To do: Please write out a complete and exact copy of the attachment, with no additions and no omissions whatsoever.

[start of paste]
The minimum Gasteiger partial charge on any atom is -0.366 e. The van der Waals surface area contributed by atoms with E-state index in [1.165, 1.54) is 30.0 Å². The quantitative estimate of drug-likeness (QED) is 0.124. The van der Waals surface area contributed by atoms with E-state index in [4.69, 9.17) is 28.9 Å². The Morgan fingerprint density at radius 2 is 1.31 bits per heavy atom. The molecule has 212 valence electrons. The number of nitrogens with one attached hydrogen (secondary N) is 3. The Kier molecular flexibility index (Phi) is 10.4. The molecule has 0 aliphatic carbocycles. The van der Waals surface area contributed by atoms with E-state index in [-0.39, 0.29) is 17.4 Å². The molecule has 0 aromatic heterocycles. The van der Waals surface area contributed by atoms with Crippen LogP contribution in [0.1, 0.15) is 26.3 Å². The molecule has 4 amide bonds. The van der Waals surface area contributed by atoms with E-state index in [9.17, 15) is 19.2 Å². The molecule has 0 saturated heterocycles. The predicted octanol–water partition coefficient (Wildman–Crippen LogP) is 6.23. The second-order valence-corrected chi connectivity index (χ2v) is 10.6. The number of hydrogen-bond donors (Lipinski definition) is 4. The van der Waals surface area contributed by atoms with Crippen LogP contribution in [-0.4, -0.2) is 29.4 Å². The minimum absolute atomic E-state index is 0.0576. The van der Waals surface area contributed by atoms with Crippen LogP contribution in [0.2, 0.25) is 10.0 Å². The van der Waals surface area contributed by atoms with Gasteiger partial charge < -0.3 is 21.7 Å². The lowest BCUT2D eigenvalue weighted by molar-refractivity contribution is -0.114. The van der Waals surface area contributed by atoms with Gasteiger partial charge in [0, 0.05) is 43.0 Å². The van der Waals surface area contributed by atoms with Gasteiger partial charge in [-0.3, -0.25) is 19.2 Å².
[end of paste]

The minimum Gasteiger partial charge on any atom is -0.366 e. The van der Waals surface area contributed by atoms with E-state index in [1.165, 1.54) is 30.0 Å². The quantitative estimate of drug-likeness (QED) is 0.124. The van der Waals surface area contributed by atoms with E-state index in [4.69, 9.17) is 28.9 Å². The Morgan fingerprint density at radius 2 is 1.31 bits per heavy atom. The molecule has 212 valence electrons. The number of nitrogens with one attached hydrogen (secondary N) is 3. The Kier molecular flexibility index (Phi) is 10.4. The molecule has 0 aliphatic carbocycles. The van der Waals surface area contributed by atoms with E-state index in [-0.39, 0.29) is 17.4 Å². The molecule has 0 aromatic heterocycles. The van der Waals surface area contributed by atoms with Crippen LogP contribution in [0.1, 0.15) is 26.3 Å². The molecule has 4 amide bonds. The van der Waals surface area contributed by atoms with E-state index in [9.17, 15) is 19.2 Å². The molecule has 0 saturated heterocycles. The predicted octanol–water partition coefficient (Wildman–Crippen LogP) is 6.23. The second-order valence-corrected chi connectivity index (χ2v) is 10.6. The number of hydrogen-bond donors (Lipinski definition) is 4. The van der Waals surface area contributed by atoms with Crippen LogP contribution in [-0.4, -0.2) is 29.4 Å². The minimum absolute atomic E-state index is 0.0576. The van der Waals surface area contributed by atoms with Crippen LogP contribution in [0.2, 0.25) is 10.0 Å². The van der Waals surface area contributed by atoms with Gasteiger partial charge < -0.3 is 21.7 Å². The lowest BCUT2D eigenvalue weighted by molar-refractivity contribution is -0.114. The van der Waals surface area contributed by atoms with Gasteiger partial charge in [0, 0.05) is 43.0 Å². The van der Waals surface area contributed by atoms with Gasteiger partial charge in [-0.3, -0.25) is 19.2 Å².